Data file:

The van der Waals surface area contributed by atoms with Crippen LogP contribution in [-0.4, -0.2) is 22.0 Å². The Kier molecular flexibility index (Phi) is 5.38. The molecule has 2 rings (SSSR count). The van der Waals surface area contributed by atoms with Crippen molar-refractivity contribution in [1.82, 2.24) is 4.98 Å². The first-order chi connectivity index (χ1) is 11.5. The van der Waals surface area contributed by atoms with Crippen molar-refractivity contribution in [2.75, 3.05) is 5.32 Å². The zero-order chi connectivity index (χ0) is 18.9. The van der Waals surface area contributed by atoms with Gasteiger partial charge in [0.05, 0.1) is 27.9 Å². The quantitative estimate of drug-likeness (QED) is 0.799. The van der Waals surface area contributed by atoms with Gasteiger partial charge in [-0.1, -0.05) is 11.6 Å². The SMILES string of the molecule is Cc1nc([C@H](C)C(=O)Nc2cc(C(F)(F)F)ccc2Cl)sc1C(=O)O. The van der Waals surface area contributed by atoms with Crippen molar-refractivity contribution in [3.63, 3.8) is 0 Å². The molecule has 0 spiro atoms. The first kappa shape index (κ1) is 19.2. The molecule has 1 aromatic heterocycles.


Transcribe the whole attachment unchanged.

The van der Waals surface area contributed by atoms with Crippen LogP contribution in [-0.4, -0.2) is 22.0 Å². The Kier molecular flexibility index (Phi) is 5.38. The molecule has 2 rings (SSSR count). The van der Waals surface area contributed by atoms with Crippen molar-refractivity contribution in [1.82, 2.24) is 4.98 Å². The first-order chi connectivity index (χ1) is 11.5. The van der Waals surface area contributed by atoms with Crippen molar-refractivity contribution in [2.75, 3.05) is 5.32 Å². The zero-order chi connectivity index (χ0) is 18.9. The van der Waals surface area contributed by atoms with Gasteiger partial charge in [0.05, 0.1) is 27.9 Å². The quantitative estimate of drug-likeness (QED) is 0.799. The van der Waals surface area contributed by atoms with Gasteiger partial charge in [-0.1, -0.05) is 11.6 Å². The SMILES string of the molecule is Cc1nc([C@H](C)C(=O)Nc2cc(C(F)(F)F)ccc2Cl)sc1C(=O)O. The van der Waals surface area contributed by atoms with Crippen molar-refractivity contribution in [3.63, 3.8) is 0 Å². The molecule has 0 spiro atoms. The first kappa shape index (κ1) is 19.2. The molecule has 1 aromatic heterocycles.